NAG C Header Files (Windows Implementation)

Calling NAG Fortran Library Routines
(implementations compiled with Compaq Visual Fortran)
from C Language Programs Using the NAG C Header File

Ian Hounam

NAG Ltd, Oxford

© The Numerical Algorithms Group Ltd, Oxford UK. 2002

1 Introduction

A great number of systems allow the C programmer to call other language routines. Indeed the ANSI standard definition of C provides a powerful argument checking facility that, given the correct definition of function prototypes, can facilitate cross language communication between C and, say, Fortran.

A header file containing the function prototypes can be included in the user's program to allow the C compiler to check argument passage. Such a header file has been created for the current NAG Fortran Library. This was done automatically from the Library source code in order to ensure its correctness. This document explains how to call Fortran routines from C using the NAG header file.

The information in this document is specific to NAG Library implementations compiled with Compaq Visual Fortran. The C Compiler used to test the conventions was Microsoft Visual C/C++.

2 Argument Types

The table below lists the mapping between relevant Fortran and C argument and function types.
   DOUBLE PRECISION D       double d;
   INTEGER I                int i;
   LOGICAL L                int l;
   CHARACTER*n S            char *s; int len_s; /* See below */
   DOUBLE COMPLEX Z         struct {double re,im;} z;

All arguments (except CHARACTER) are passed as pointers to a variable; this means that a constant must first be assigned to a variable and then the address of the variable passed.

As Fortran stores multi-dimension arrays in column major order whereas C stores in row major order, either

  1. the C routine must store and manipulate the transpose of the problem matrix, or
  2. the C routine must transpose the matrix before and after calling the Fortran routine.

Character arguments are passed as two arguments

  1. a pointer to the character string
  2. an int passed by reference containing the length of the string (for a character array this is the length of each element of the array) which is passed immediately after the string pointer

For example to call a routine called "NAGSUB" which in Fortran looks like this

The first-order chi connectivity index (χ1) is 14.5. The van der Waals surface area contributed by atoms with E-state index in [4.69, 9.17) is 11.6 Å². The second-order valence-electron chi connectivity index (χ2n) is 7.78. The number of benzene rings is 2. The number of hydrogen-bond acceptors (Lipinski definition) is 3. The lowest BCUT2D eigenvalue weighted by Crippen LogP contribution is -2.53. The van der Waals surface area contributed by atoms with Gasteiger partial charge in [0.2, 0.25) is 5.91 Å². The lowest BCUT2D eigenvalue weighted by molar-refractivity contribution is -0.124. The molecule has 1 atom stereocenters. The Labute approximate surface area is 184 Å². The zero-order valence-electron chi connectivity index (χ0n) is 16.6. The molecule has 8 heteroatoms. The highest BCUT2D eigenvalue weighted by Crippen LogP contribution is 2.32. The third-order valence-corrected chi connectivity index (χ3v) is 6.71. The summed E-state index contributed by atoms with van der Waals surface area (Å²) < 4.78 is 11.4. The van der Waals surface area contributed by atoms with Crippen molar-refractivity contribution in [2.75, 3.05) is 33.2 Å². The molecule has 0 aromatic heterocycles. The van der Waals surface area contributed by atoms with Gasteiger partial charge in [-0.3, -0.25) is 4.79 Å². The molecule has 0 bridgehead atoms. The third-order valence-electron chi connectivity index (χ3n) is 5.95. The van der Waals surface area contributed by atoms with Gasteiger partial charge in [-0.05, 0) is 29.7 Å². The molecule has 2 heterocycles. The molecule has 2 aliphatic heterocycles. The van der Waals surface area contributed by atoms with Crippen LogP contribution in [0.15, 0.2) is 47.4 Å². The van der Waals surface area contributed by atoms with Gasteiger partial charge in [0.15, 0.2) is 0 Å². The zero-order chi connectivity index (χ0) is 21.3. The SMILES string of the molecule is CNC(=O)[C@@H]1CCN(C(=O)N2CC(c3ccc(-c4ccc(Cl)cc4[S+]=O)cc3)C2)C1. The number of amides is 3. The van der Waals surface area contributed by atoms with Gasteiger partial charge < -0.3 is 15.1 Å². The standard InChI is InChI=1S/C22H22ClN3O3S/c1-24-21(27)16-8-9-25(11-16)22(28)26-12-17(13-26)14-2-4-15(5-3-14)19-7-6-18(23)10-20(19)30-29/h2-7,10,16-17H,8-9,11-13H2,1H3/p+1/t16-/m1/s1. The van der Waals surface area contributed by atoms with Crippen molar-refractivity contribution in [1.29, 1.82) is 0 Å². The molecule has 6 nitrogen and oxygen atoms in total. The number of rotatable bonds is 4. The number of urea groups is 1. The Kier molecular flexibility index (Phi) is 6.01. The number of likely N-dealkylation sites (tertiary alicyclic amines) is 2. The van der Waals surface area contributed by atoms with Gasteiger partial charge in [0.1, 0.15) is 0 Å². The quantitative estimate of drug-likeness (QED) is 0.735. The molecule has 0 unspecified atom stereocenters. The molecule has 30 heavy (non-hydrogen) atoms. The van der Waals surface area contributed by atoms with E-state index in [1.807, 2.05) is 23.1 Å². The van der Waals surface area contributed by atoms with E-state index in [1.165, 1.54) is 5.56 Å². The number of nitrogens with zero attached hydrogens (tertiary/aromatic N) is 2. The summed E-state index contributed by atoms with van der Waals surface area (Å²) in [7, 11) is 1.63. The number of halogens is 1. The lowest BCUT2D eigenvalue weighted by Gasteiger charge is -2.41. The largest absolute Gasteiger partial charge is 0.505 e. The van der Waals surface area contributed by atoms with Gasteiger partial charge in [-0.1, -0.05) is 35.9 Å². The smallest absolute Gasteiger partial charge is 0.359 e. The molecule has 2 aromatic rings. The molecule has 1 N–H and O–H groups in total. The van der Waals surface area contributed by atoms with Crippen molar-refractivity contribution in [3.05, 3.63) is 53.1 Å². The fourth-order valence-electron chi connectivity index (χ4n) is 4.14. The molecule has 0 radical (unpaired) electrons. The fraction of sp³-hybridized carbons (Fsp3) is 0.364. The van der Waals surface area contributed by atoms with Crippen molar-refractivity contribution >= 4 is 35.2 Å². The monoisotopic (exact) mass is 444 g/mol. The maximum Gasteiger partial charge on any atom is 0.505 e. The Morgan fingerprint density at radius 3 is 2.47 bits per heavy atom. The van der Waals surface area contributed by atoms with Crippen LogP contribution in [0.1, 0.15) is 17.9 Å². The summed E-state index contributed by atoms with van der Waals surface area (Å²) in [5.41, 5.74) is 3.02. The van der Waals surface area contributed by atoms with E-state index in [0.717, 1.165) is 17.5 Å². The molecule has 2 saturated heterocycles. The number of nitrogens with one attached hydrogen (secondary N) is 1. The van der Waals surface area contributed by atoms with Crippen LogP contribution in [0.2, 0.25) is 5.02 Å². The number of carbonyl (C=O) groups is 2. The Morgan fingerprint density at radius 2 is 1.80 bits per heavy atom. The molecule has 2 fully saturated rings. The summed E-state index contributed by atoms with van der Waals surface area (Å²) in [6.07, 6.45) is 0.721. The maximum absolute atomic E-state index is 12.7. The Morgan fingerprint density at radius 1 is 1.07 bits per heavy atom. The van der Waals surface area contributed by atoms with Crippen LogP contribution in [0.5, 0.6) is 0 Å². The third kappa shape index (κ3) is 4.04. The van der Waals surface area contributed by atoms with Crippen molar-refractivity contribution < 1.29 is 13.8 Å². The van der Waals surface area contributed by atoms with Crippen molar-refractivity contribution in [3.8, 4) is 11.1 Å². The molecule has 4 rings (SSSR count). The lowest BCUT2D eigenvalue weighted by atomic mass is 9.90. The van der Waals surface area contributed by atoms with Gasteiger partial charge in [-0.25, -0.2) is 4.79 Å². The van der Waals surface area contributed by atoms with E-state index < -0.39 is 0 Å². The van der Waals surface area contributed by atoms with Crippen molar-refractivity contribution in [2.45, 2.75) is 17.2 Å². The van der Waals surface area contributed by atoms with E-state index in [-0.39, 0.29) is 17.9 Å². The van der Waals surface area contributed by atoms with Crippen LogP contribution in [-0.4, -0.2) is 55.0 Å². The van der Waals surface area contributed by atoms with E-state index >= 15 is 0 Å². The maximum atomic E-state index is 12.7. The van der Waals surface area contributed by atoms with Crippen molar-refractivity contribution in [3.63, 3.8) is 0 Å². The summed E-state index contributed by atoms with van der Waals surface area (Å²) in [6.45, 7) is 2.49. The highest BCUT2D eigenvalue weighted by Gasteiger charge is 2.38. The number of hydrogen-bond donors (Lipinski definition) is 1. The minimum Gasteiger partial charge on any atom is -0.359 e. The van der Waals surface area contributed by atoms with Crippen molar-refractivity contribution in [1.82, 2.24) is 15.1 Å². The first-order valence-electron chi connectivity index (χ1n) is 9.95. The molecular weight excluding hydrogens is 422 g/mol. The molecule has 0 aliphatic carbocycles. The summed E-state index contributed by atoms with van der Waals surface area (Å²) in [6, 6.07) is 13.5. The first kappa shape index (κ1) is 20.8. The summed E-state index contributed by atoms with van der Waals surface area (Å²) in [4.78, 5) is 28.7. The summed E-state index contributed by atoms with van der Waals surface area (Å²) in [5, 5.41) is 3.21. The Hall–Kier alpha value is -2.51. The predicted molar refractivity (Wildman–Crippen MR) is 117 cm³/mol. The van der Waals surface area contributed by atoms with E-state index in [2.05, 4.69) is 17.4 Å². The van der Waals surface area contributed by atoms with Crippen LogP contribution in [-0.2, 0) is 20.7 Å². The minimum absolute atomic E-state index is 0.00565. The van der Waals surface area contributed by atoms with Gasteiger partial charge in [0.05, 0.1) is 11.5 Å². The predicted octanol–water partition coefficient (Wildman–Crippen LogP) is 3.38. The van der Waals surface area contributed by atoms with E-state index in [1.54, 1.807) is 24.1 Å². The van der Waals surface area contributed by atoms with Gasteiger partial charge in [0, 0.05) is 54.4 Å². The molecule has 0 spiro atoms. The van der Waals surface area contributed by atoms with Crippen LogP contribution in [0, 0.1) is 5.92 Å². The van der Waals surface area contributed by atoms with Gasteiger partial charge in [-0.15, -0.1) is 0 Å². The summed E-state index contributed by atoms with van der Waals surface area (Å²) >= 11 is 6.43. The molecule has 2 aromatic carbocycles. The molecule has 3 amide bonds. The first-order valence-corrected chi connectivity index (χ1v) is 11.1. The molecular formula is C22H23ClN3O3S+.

CHARACTER*5 C(2)

the C code looks like this.

  extern void __stdcall NAGSUB(char* a, int len_a,
                char *b, int len_b, char c[], int len_c);
      char a = 'a';
      int len_a = 1;
      char b[] = "abc";
      int len_b = 3;
      char c[2][6] = {"abcde", "fghij"};
      int len_c = 5;

      NAGSUB(&a, len_a, b, len_b, (char *)c, len_c);

Note that the char variables' declared length in the C program must allow space for the null termination in the C string.

The Fortran type DOUBLE COMPLEX (or COMPLEX*16) is provided in the NAG header files by the typedef "Complex", which expands to "struct {double re,im;}"

2.1 Alternate Reference Arguments Header

An alternate header file "nagmk20.hxx" is supplied for use in C++ programs. This defines all DOUBLE PRECISION, INTEGER, LOGICAL and DOUBLE COMPLEX scalars as C++ reference arguments. Hence it is not required to specify the "address of" operator for these arguments. In user supplied functions dereferencing such arguments is avoided. Also constants may be passed to such arguments.

3 Subroutines and Functions

CVF uses __stdcall calling conventions, except that routine names are converted to upper case. Fortran subroutines are declared as void functions in C. Procedure arguments, i.e. function or subroutine names, are passed by address in the normal C manner.

4 Complex functions

The CVF Fortran compiler uses the convention that Fortran DOUBLE COMPLEX functions are actually implemented as C void functions with an extra first argument which is a pointer to the result e.g.